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Desentrañando los misterios del mal de Alzheimer: una enfermedad relacionada a alteraciones en la conformación de proteínas

© Claudio Soto, 1999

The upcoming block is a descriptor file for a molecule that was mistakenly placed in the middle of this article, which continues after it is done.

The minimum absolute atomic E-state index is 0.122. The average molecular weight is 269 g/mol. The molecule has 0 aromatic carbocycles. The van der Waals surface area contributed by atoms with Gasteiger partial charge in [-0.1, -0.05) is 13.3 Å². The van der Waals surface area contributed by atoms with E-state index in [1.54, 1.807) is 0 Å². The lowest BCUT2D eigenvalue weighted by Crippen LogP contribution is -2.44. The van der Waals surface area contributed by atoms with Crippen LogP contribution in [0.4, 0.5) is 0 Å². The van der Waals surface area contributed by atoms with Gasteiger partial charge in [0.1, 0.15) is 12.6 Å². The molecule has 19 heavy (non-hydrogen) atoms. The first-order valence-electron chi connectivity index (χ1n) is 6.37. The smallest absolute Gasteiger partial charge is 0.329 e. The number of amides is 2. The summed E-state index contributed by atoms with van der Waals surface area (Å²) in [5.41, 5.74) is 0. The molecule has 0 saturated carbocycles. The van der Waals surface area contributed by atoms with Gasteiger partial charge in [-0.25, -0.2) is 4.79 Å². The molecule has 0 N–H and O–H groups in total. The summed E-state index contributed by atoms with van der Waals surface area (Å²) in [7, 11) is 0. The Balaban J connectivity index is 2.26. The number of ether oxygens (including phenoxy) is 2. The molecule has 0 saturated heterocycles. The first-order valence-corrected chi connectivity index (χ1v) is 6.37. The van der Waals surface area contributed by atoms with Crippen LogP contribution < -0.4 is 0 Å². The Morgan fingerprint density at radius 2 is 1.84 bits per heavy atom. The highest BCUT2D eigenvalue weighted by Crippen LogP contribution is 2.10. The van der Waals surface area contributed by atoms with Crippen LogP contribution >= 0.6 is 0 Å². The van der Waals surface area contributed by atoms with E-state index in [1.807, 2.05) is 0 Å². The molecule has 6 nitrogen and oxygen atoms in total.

Alzheimer's disease is the most common cause of dementia in late-life. A hallmark event in this disease is the formation and deposition of protein aggregates named amyloid in the brain of people affect by this disorder. In this paper, I describe our recent efforts to understand the molecular basis of amyloid formation and the use of this knowledge for the design of a novel therapeutic approach. Our results suggest that the critical step in amyloid deposition is the conformational change of a 40-residue peptide, which is neurotoxic when adopting a pathological structure. To prevent and revert this conformational change, we have designed small peptides called anti-ß-sheet peptides, which inhibit amyloid formation and dissolve preformed fibrils in the test tube and in animal model brains. Furthermore, these peptides prevent cell death induced by amyloid in human neuronal culture assays. Our findings open a promising way for the generation of a treatment aimed at stopping the progression of neurodegeneration in Alzheimer's disease.